Priming vs. Framing in Marketing - Market Research & Behaviour analytics

Priming vs. Framing in Marketing

ByHimanshu Vashishtha

Priming vs. Framing in Marketing

One of the biggest mistakes that marketers commit when trying to devise strategies to increase the reach of their brand to their target audience is focusing on numbers. Of course, lead generation is essential and there is no denying the fact that numbers will drive the business however, for long-term efficiency of any marketing and advertising strategy lies in how strongly connected the target customers feel to the product or service being offered.

Personalized marketing – what does it imply?
Marketing and advertising are most effective when these strategies are developed in a way that enables the target audience to identify with the message that you want to convey. Only by building a relationship with the target customers, marketers can have a considerable advantage. In this regard, storytelling goes a long way in creating personalized marketing campaigns. It wouldn’t be wrong to say that customers are driven by emotions and emotions should hence be at the heart of all marketing or advertising strategies.

Considering the use of emotions in marketing, there are two very essential marketing strategies that need a reference here – priming and framing. Each of these strategies has its own set of advantages, and marketers should be aware of them before adopting one of them.

Framing – making the right choices!
The ‘framing’ marketing strategy or the framing effect is a part of behavioral economics and is, hence, extremely important for marketers when they are devising marketing strategies for essential products or services.

With the framing effect, the customers’ mindset is taken into consideration that tends to avoid risks and prefer to take chances when the benefits are very evident. Typically, a customer perceives any information in two ways – gain (that provides a positive outcome) or a loss (that provides a negative outcome). That being said, consumers are keen on reducing their risk but at the same time, they want certainty with gains.

The above strategy is very effective for products and services that involve insurance products, safety features, or public health. However, the framing effect is not just limited to the above. By marketing the benefits while overshadowing the losses, marketers can gain the trust of their target customers. For example, while planning the marketing of low-fat yogurt, instead of using 20% fat for advertising, a more effective marketing strategy would be advertising the product as 80% fat-free.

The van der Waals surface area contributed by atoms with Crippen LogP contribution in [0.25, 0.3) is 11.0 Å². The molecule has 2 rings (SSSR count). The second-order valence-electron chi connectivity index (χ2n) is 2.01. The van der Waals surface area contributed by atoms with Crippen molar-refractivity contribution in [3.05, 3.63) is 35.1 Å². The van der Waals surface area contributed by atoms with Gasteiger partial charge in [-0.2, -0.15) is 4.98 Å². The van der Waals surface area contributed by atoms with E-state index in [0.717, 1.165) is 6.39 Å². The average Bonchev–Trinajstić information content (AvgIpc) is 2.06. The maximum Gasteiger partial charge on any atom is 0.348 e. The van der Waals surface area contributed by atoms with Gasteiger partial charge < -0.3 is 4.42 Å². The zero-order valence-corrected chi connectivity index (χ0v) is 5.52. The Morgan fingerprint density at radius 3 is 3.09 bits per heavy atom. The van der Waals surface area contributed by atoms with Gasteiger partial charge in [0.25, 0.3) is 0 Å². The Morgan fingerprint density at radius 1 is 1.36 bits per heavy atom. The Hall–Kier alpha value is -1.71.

Priming – linking reactions to positive stimuli
Just like the framing effect, the priming strategy is also based on behavioral economics. In this strategy, the subconscious mind of a consumer is taken into consideration. The marketers here will try to stimulate or trigger positive memories in the minds of the consumers associated with their products and services. These positive memories and created with positive branding through social media, billboard advertisements, and other avenues to reach out to the target customers in any demographic.
The marketers using the priming strategy will build a positive image for the product or service they are marketing in the minds of the consumers through great storytelling. Some of the advertisements that you may see on social media involving a background story cater to the priming strategy. The story is often more relatable than the product or service. The customer who saw the story (or the advertisement) will immediately connect with the product the next time he or she sees it and would prefer that product over its competitors. This is nothing but your target audience subconsciously getting influenced by the stimuli presented.

In conclusion
Both framing and priming are marketing strategies that involve studying the behavior of target customers and devising marketing strategies and advertising plans that will influence the target customers to act positively. While there is a difference in the use of the above marketing strategies, the prima facie purpose is to influence the purchasing power of the consumers to the best advantage.

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